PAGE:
I don’t know Textfugu, but Tae Kim and Genki are both materials out to teach you the same thing. You only really need one. Personally, my preference is Genki, but YMMV. I recommend trying both, and sticking with one.
In my opinion, there are three main areas you need to hit if you really want to be mastering Japanese on all fronts:
As a side note, if you don’t have the time or energy to hit all of these at once, don’t stress out too much about it. You’re still making progress if you focus on one or two, you’ll just be lopsided in your skillset until you put in the time on the other(s). That said, if you do tackle all three at once, you’ll find that the things you’re learning reinforce each other, and you’ll be learning faster than if you were to do them sequentially.
So, Grammar, Kanji, and Listening/Speaking. You’ve got Kanji covered right here with WaniKani. Your other big options would be Heisig’s Remember the Kanji or an Anki deck full of Kanji to learn. The benefits of these methods are mostly that you can go a lot faster if you have the time or talent. Unless you’re looking to put in more than two hours a day, or have a real knack for learning languages, WaniKani is probably fast enough for you.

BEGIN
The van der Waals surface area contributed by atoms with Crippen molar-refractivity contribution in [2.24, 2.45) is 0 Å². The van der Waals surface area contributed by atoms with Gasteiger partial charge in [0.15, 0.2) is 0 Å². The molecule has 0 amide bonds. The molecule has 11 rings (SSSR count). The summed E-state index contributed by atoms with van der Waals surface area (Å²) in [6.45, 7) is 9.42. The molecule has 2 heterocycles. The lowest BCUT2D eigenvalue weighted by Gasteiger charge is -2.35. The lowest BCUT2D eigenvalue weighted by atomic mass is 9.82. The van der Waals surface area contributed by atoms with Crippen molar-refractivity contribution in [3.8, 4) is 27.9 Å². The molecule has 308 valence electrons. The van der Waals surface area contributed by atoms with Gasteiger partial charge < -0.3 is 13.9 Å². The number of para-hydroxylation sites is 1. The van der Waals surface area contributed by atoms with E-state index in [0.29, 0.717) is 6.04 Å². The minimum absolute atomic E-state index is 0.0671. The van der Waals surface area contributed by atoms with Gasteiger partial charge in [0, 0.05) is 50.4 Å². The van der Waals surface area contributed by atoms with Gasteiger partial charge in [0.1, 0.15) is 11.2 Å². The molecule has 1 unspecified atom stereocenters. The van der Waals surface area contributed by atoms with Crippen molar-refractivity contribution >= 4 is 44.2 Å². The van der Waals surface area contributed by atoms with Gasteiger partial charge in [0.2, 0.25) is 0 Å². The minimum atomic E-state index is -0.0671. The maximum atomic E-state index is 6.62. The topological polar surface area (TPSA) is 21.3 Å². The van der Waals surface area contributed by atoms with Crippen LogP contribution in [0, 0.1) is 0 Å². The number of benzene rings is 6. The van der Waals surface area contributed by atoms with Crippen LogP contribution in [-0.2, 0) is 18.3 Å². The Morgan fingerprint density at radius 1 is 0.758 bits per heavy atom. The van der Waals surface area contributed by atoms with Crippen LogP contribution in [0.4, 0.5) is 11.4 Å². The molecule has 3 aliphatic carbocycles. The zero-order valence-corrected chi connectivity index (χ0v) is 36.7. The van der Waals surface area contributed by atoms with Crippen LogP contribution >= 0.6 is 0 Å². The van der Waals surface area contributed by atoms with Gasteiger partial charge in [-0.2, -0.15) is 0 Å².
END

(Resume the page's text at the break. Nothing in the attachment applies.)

Grammar’s mostly been covered. There are a handful of very popular books that will get you through the basics of grammar. It’s a little more wild once you get to the equivalent of finishing Genki 2, but that’s a topic for another day. Bunpro is also a popular choice, but I’m honestly not a huge fan of it. SRS works great for Kanji and Vocab, but I feel like you’re learning the example sentences more than anything else at a certain point when you try to learn grammar with it.
And of course, even if you get to the point where you can competently sit down with a japanese novel and read it, you won’t be able to speak much at all if no Japanese ever comes out of your mouth while you learn. Listening’s much the same way. Until you can effectively have japanese conversations for practice, you’ll want some way of training. The best way, in my opinion, to cover this is to take actual in-person classes. Due to time or budgetary constraints, that might not be an option, though. You could try checking your library for audio lessons like Ultimate Pimsleur’s Japanese (A personal favorite. Expensive, but pretty commonly available through public means). There’s also audio to go along with the exercises in Genki, and I’d assume other grammar books.
Of course, I’m far from a perfect guide, so make sure to keep looking for more advice and options I may not have considered. Hopefully this is a helpful start, though!